Over the past few decades, there has been a high demand for pay transparency in the workplace.
This is due to revelations of major discrepancies between different factions in the workplace; either white people are being paid more than people of color, or men take home more money for the same job undertaken by women.
Naturally, this is lack of inclusivity is appalling and has forced companies the world over to re-evaluate what they’re paying employees through conducting regular pay reviews.
When it comes to the customer success business function, are all people from all walks of life compensated fairly based on their ethnicity, gender, sexuality and/or disability?
Constantly curious, we delved into this question in our Customer Success Salary Survey 2022 report.
Pay and gender
We discovered that the majority of our survey respondents identified as female (59.6%), with the average salary for a woman clocking in at $85,645 before tax. Comparatively, male CS practitioners made, on average, $90,475 before tax. There is a clear difference of $4,830 between our male and female salaries.
Even though men were outnumbered in the participant stakes, their total annual compensation surpassed that of their female counterparts by $8,233, as well as taking home $3,082 more in bonuses.
Gender salaries by region
We’ve established that customer success salaries vary by region, and we wanted to gain an understanding of how men's and women’s pay varies in different parts of the globe.
We discovered that men’s average baseline salary is consistently higher than women’s everywhere in the world, bar Asia.
Our results showed men earn more than women in Australasia, but the difference was extremely marginal, with a difference of $867 between the two genders.
Job titles and gender
We compared the baseline salaries of men and women in a variety of roles, irrespective of the location, in an attempt to reveal any significant difference in earning potential between men and women, even if they share the same job title:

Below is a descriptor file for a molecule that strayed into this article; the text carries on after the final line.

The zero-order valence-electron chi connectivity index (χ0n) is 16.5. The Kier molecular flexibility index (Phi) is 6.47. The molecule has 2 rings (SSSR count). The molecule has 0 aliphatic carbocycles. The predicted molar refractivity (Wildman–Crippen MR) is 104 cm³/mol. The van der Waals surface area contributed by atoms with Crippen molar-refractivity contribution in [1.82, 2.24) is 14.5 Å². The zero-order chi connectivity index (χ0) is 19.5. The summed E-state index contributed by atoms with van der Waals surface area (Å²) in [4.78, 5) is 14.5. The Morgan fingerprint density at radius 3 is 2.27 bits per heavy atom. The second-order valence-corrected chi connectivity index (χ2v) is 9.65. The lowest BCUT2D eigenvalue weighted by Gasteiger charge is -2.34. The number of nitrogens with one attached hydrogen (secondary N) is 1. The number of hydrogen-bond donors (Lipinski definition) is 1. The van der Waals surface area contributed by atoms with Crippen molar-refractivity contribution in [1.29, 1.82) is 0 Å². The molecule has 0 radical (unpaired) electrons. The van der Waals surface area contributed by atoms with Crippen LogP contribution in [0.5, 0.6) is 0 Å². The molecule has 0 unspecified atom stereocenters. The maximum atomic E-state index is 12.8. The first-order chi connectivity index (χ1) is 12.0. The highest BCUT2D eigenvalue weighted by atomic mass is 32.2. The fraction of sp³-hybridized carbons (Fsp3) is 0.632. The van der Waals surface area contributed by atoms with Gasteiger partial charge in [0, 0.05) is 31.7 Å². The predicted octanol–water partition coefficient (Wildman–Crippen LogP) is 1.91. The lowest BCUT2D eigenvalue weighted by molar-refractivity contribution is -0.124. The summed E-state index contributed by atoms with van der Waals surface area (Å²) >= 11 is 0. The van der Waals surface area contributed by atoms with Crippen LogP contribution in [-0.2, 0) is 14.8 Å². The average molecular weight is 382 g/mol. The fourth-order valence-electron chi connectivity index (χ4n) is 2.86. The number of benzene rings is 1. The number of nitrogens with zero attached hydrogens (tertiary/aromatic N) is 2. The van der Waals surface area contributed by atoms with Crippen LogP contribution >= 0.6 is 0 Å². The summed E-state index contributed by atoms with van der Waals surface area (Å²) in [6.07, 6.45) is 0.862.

When we assessed the earnings of men and women occupying senior positions, i.e. Director of Customer Success and VP of Customer Success, there was no consistent trend suggesting that one gender was benefiting over another; for senior positions like VP and Director, women appeared to earn more, on average than men, but men earned more money in CSM, Sr. CSM, Manager, and Heads of Customer Success positions.
Are certain CS positions dominated by one gender?
We broke down the list of respondents and checked out how many men and women occupied each position.
We found that more women occupy CS roles than their male counterparts at each stage of the career cycle, except for Directors of Customer Success, where 66.7% of VPs are men, and 33.3% are women.
Pay and ethnic minorities
We wanted to understand how many of our survey participants considered themselves to be a part of an ethnic minority in their workplace, and how this was if at all, reflected in their paycheck.
Out of all our respondents, a small percentage of CS professionals identified as part of an ethnic minority (21%). Most of our participants did not identify as an ethnic minority (79%).
Out of all those who identified as an ethnic minority in place of work, the majority of those participants hailed from North America (69.2%). We found that Europe was the second-most prevalent region with a smaller percentage of people who identified as an ethnic minority, at 21.2%.
Wanting to take this appraisal further, we wanted to break down salaries further and see what those who identified as an ethnic minority make in their workplace.